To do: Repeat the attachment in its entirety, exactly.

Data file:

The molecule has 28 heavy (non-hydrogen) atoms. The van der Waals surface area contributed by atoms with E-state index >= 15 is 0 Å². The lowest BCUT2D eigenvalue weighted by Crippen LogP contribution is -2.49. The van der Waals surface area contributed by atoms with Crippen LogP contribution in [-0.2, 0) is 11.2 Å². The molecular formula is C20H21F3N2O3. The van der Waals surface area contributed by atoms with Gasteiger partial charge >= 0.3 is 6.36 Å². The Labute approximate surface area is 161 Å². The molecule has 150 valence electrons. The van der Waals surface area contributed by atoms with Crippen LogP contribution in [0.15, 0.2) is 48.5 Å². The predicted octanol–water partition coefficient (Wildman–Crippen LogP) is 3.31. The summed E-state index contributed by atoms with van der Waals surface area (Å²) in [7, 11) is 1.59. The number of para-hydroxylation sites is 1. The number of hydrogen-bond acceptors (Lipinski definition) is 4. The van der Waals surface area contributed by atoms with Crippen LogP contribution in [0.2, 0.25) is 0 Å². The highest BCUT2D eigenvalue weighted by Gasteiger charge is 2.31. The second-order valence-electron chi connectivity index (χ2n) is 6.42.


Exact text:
The molecule has 28 heavy (non-hydrogen) atoms. The van der Waals surface area contributed by atoms with E-state index >= 15 is 0 Å². The lowest BCUT2D eigenvalue weighted by Crippen LogP contribution is -2.49. The van der Waals surface area contributed by atoms with Crippen LogP contribution in [-0.2, 0) is 11.2 Å². The molecular formula is C20H21F3N2O3. The van der Waals surface area contributed by atoms with Gasteiger partial charge >= 0.3 is 6.36 Å². The Labute approximate surface area is 161 Å². The molecule has 150 valence electrons. The van der Waals surface area contributed by atoms with Crippen LogP contribution in [0.15, 0.2) is 48.5 Å². The predicted octanol–water partition coefficient (Wildman–Crippen LogP) is 3.31. The summed E-state index contributed by atoms with van der Waals surface area (Å²) in [7, 11) is 1.59. The number of para-hydroxylation sites is 1. The number of hydrogen-bond acceptors (Lipinski definition) is 4. The van der Waals surface area contributed by atoms with Crippen LogP contribution in [0.2, 0.25) is 0 Å². The highest BCUT2D eigenvalue weighted by Gasteiger charge is 2.31. The second-order valence-electron chi connectivity index (χ2n) is 6.42.